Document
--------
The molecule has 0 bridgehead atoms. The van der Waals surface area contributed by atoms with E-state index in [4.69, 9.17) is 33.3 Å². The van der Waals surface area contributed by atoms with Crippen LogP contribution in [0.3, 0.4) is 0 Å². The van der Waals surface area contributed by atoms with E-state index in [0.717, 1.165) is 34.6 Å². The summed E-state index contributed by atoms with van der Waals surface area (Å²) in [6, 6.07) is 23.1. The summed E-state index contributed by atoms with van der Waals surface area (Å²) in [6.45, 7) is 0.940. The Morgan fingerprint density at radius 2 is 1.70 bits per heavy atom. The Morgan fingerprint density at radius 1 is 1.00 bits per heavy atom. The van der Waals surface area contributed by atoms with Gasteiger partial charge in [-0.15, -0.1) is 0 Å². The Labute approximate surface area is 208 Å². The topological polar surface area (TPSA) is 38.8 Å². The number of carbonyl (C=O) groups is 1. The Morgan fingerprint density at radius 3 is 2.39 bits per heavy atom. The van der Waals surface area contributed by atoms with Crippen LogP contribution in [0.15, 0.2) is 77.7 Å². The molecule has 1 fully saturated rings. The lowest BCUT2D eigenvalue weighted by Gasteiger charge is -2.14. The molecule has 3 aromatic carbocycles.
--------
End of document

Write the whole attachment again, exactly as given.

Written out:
The molecule has 0 bridgehead atoms. The van der Waals surface area contributed by atoms with E-state index in [4.69, 9.17) is 33.3 Å². The van der Waals surface area contributed by atoms with Crippen LogP contribution in [0.3, 0.4) is 0 Å². The van der Waals surface area contributed by atoms with E-state index in [0.717, 1.165) is 34.6 Å². The summed E-state index contributed by atoms with van der Waals surface area (Å²) in [6, 6.07) is 23.1. The summed E-state index contributed by atoms with van der Waals surface area (Å²) in [6.45, 7) is 0.940. The Morgan fingerprint density at radius 2 is 1.70 bits per heavy atom. The Morgan fingerprint density at radius 1 is 1.00 bits per heavy atom. The van der Waals surface area contributed by atoms with Gasteiger partial charge in [-0.15, -0.1) is 0 Å². The Labute approximate surface area is 208 Å². The topological polar surface area (TPSA) is 38.8 Å². The number of carbonyl (C=O) groups is 1. The Morgan fingerprint density at radius 3 is 2.39 bits per heavy atom. The van der Waals surface area contributed by atoms with Crippen LogP contribution in [0.15, 0.2) is 77.7 Å². The molecule has 1 fully saturated rings. The lowest BCUT2D eigenvalue weighted by Gasteiger charge is -2.14. The molecule has 3 aromatic carbocycles.